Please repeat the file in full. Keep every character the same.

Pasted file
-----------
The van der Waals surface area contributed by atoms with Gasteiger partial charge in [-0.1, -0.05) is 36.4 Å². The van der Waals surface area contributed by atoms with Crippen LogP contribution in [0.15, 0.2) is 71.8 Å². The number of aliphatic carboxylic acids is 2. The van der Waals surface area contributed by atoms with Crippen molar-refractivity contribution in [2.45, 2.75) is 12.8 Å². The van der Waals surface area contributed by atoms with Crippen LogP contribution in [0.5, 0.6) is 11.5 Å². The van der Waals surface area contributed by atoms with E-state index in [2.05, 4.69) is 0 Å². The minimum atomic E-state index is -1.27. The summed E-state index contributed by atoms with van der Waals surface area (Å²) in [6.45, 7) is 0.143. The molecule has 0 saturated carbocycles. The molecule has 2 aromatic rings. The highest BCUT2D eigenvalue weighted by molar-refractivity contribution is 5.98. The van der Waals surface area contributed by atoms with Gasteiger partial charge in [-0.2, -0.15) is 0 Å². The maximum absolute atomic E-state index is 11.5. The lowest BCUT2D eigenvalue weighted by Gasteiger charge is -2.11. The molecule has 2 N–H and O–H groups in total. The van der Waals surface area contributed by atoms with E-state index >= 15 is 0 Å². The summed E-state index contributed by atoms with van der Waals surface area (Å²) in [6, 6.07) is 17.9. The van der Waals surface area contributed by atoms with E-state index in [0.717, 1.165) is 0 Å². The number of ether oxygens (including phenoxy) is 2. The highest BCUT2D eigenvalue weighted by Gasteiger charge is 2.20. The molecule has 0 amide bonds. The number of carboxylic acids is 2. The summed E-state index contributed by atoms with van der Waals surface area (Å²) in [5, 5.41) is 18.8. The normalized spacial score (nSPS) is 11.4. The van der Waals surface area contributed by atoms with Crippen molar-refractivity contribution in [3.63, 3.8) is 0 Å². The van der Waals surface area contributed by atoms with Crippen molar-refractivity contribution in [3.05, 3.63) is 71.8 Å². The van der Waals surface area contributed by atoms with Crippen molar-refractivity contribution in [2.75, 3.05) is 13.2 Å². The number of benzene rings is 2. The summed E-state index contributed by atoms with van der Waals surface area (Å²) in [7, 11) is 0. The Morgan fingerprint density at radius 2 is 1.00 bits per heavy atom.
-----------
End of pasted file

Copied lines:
The van der Waals surface area contributed by atoms with Gasteiger partial charge in [-0.1, -0.05) is 36.4 Å². The van der Waals surface area contributed by atoms with Crippen LogP contribution in [0.15, 0.2) is 71.8 Å². The number of aliphatic carboxylic acids is 2. The van der Waals surface area contributed by atoms with Crippen molar-refractivity contribution in [2.45, 2.75) is 12.8 Å². The van der Waals surface area contributed by atoms with Crippen LogP contribution in [0.5, 0.6) is 11.5 Å². The van der Waals surface area contributed by atoms with E-state index in [2.05, 4.69) is 0 Å². The minimum atomic E-state index is -1.27. The summed E-state index contributed by atoms with van der Waals surface area (Å²) in [6.45, 7) is 0.143. The molecule has 0 saturated carbocycles. The molecule has 2 aromatic rings. The highest BCUT2D eigenvalue weighted by molar-refractivity contribution is 5.98. The van der Waals surface area contributed by atoms with Gasteiger partial charge in [-0.2, -0.15) is 0 Å². The maximum absolute atomic E-state index is 11.5. The lowest BCUT2D eigenvalue weighted by Gasteiger charge is -2.11. The molecule has 2 N–H and O–H groups in total. The van der Waals surface area contributed by atoms with E-state index >= 15 is 0 Å². The summed E-state index contributed by atoms with van der Waals surface area (Å²) in [6, 6.07) is 17.9. The van der Waals surface area contributed by atoms with E-state index in [0.717, 1.165) is 0 Å². The number of ether oxygens (including phenoxy) is 2. The highest BCUT2D eigenvalue weighted by Gasteiger charge is 2.20. The molecule has 0 amide bonds. The number of carboxylic acids is 2. The summed E-state index contributed by atoms with van der Waals surface area (Å²) in [5, 5.41) is 18.8. The normalized spacial score (nSPS) is 11.4. The van der Waals surface area contributed by atoms with Crippen molar-refractivity contribution in [3.63, 3.8) is 0 Å². The van der Waals surface area contributed by atoms with Crippen molar-refractivity contribution in [3.05, 3.63) is 71.8 Å². The van der Waals surface area contributed by atoms with Crippen molar-refractivity contribution in [2.75, 3.05) is 13.2 Å². The number of benzene rings is 2. The summed E-state index contributed by atoms with van der Waals surface area (Å²) in [7, 11) is 0. The Morgan fingerprint density at radius 2 is 1.00 bits per heavy atom.